NaNs are annoying because, thanks to them, equality on floating point numbers is not an equivalence relation. In particular, NaN /= NaN.
This means that in Haskell, for example, you cannot really rely on the Eq class representing an equivalence relation. Code relying on the fact that x == x should be true for all x could not work as expected for floating point numbers.
I don't know if this has any practical ramifications in real code, but it certainly makes things less elegant and more complex than they have to be.
Attmepting to just use simple equivalence with any floating point type a horrible idea to begin with, even without NaNs. You should instead declare equivalence if the absolute difference between the two numbers is less than some bound based on what you're doing and not look for bit equivalency.
However, you should be able to examine two NaNs and declare them "equivalent" (for certain definitions of equivalence) by intelligently examining the bits based on the hardware that you're running the program on. In the case of a binary Nan  that would entail checking that the exponential fields are both entirely high (eg 0x8 == (a.exponent & b.exponent), assuming a standard 8 bit exponent) and that the mantissas are nonzero (eg a.mantissa && b.mantissa).
: "Binary format NaNs are represented with the exponential field filled with ones (like infinity values), and some non-zero number in the significand (to make them distinct from infinity values)." --http://en.wikipedia.org/wiki/NaN
i guess that's what a i get for not double checking my math. here's a revised version that (as long as i haven't made any other math mistakes) still fits within a 32 bit signed int but doesn't guarantee simple equality:
float a = 0.0;
float b = 10000.0;
for (int i = 0; i < 100000000; ++i)
b *= b;
why in the world would you use a float instead of an int for addition, subtraction, and multiplication, and truncated or floored division, within the 24-bit integer range? it seems like there's no benefit to offset the facts that floating point operations are slower than integer operations and that ints can store integers 7 or 8 bits larger.
and what happens when you go beyond 24 bits? since it's a float no error or warning will be thrown, but now equivalence won't work for numbers that are easily stored by an int.
Why aren't you capitalizing your sentences? Are you too lazy to write properly?
Where did I say I'd use floating point numbers for integer math? Yes, let's move the conversation to a direction it never existed so that you can pretend you were right.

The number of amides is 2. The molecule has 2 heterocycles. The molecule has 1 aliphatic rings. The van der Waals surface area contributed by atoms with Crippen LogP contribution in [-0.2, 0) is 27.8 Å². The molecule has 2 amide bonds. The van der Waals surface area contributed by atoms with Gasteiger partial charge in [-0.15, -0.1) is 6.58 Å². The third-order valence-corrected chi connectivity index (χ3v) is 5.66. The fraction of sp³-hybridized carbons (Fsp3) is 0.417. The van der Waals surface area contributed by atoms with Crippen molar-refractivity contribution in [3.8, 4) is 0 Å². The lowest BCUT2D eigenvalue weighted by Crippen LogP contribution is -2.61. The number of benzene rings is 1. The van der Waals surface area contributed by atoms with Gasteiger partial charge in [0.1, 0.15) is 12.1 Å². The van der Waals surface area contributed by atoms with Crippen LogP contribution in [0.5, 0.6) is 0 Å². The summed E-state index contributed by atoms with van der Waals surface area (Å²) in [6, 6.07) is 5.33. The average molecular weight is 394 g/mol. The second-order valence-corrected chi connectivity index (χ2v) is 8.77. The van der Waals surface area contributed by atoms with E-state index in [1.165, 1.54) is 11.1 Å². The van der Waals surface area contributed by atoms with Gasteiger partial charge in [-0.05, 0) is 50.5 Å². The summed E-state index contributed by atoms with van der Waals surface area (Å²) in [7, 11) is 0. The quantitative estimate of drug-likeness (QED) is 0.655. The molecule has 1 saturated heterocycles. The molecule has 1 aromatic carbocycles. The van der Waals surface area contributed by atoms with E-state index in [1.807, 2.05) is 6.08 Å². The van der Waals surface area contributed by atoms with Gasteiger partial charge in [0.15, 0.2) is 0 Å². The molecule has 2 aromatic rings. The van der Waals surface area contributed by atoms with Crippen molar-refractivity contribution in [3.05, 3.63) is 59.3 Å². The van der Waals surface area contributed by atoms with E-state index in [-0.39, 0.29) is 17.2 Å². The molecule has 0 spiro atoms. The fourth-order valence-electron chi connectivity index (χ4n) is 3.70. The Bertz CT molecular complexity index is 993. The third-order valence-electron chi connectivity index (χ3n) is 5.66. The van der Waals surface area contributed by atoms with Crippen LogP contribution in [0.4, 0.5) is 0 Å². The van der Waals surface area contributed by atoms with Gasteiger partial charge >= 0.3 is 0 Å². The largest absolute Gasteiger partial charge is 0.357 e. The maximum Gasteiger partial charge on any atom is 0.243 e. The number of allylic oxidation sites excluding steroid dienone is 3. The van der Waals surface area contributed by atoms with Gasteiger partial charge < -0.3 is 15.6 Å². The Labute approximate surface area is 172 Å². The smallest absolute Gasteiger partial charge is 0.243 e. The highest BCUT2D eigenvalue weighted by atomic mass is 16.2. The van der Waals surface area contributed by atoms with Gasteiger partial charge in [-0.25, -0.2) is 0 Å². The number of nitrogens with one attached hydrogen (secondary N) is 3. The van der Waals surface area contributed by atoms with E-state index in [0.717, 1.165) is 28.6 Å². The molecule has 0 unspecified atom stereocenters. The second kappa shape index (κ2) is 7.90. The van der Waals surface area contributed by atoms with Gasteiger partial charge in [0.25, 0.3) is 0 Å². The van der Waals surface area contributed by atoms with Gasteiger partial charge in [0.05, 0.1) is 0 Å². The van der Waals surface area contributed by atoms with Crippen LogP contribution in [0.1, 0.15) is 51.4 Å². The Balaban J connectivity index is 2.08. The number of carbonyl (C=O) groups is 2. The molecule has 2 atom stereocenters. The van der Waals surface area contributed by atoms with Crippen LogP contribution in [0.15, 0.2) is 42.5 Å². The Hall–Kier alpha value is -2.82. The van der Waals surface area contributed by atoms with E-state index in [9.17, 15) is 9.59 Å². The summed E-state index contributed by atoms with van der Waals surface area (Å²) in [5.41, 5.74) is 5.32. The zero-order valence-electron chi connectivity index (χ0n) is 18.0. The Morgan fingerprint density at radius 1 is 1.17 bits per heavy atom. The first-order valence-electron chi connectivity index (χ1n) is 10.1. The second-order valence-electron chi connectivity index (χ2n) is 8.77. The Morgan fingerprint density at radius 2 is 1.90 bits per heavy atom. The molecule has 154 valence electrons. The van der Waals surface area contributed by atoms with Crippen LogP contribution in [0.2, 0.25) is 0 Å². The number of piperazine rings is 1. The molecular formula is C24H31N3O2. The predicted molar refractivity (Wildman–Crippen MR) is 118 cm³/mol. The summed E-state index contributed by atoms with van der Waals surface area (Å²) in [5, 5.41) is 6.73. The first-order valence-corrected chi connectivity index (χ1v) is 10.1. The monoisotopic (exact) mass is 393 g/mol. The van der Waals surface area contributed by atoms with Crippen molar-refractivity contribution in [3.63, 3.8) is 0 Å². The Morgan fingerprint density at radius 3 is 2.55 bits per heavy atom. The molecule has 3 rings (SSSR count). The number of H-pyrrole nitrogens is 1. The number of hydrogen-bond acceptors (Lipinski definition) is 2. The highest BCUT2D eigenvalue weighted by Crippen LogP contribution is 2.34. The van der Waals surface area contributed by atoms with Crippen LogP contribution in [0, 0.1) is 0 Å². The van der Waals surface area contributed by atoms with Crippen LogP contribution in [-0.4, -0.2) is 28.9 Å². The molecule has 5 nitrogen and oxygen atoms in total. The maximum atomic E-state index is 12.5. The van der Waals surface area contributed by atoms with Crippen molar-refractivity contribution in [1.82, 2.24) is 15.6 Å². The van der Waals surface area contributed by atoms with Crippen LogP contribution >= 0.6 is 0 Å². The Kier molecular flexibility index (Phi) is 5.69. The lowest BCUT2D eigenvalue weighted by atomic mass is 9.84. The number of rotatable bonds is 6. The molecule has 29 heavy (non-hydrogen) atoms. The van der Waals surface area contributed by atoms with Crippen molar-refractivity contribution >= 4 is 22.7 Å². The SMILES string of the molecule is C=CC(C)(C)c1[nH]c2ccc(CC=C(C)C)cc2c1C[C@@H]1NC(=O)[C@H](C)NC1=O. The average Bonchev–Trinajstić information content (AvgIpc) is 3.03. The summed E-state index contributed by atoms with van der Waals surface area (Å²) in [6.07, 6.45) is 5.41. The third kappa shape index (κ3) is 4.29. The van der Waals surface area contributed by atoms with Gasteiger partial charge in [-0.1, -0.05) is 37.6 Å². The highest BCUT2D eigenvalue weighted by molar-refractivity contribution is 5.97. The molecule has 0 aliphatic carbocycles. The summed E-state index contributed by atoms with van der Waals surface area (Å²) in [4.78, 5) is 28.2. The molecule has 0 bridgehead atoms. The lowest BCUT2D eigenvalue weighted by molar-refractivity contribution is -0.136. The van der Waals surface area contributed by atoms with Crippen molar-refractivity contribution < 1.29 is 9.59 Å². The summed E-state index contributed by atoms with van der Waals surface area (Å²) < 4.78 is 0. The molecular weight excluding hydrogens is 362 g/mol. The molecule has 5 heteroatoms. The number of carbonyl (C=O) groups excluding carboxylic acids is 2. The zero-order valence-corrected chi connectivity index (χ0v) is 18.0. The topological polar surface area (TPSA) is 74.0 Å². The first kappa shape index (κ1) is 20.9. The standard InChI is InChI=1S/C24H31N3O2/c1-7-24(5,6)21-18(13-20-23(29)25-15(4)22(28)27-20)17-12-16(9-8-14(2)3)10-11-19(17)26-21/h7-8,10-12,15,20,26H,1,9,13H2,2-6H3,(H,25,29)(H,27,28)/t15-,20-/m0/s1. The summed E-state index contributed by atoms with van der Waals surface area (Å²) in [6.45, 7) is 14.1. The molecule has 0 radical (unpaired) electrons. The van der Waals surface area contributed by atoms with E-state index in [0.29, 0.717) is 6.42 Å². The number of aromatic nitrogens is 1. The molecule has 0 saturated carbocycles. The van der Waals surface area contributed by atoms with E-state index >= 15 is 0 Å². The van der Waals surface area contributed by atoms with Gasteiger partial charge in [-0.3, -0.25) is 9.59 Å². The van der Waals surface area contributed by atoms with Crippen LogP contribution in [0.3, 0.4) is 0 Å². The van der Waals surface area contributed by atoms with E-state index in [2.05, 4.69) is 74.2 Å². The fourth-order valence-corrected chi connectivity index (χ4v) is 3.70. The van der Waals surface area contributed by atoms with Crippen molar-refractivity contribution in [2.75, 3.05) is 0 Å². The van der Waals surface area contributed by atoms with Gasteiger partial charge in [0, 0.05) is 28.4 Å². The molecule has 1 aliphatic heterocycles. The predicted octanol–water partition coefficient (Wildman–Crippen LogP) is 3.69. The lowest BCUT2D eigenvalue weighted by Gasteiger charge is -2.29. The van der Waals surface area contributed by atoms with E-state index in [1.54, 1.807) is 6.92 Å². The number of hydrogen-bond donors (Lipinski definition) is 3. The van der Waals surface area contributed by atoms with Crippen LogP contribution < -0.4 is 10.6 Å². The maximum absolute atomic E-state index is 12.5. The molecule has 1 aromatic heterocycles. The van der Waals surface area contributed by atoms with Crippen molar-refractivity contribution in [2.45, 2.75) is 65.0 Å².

You said using equivalence for floats that store integers is fine. here is a link: . The point of my example was to show that that is not the case for numbers that are easily stored by an int that's the same size as a float.
I do not recommend using floating point numbers for integer math. I am saying that if you have integers stored in floating point representation, equality comparisons are fine.
If you mean arithmetic on floating point numbers that only store integers, then no equivalence is not ok, because there are examples where bit equivalence fails. One example is repeatedly adding 1.0 to a float something like 1 trillion times versus multiplying 1000000.0 by 1000000.0
What do you mean by
algorithms that are more reliably written not to contain any empty intervals are two examples.
Obviously I'm referring to integer operations within a 52-bit or 23-bit range, not outside the ability of floating point representations to represent integers!
> What do you mean by
I mean exactly that sort of thing. Algorithms that, for example, divide a line into intervals, where empty intervals are not needed, or desired, and are generally risky with respect to the probability of having a correct implementation. An example of this would be computations of the area of a union of rectangles. You might make a segment tree -- and avoid having degenerate rectangles in your segment tree.
Yes. I was actually thinking about this. However, you have a similar problem with the current model: two NaNs can have the same bit pattern, but still have to be unequal.
This is somewhat simpler--as long as either argument to (==) is NaN the answer is False. However, you still have to figure out that at least one bit pattern corresponds to NaN. If you want them to be equal, you would have to figure out that both are NaN. This is certainly a little more difficult, but I think it isn't much worse than the current scenario.
They are called denormals. These appear when dealing at the same time with lots of big numbers (very far away from 0) in operations with lots small numbers (close to 0).
In such cases the FPU (or whatever deals with fp numbers), switches to a format that could be very inefficient producing an order of magnitude slower operations.
For example when dealing with IIR filters in audio, your audio buffer might contain them. One of the solution is to have a white noise buffer somewhere (or couple of numbers) that are not denormalized and add with them - it would magically normalize again.
I'm not a guy dealing with "numerical stability" (usually these are physics, audio or any simualation engine programmers), but know this from simple experience.
The things this author likes about NaN are also properties of NULL in many environments (that NULL cannot be compared to NULL, that operating on NULL returns NULL, etc.); so while you might not see many languages default initializing things to NaN, you do see them default initializing things to NULL with similar effect.
I've gotten a bit pissed at the Microsoft C compiler for (1) having no standard way to generate NaN or Infinity and (2) having a good enough static analyzer that if you generate one by casting, it emits a warning saying that your arithmetic overflows.
Gee, thanks MSC. I didn't expect "x = INFINITY;" to overflow.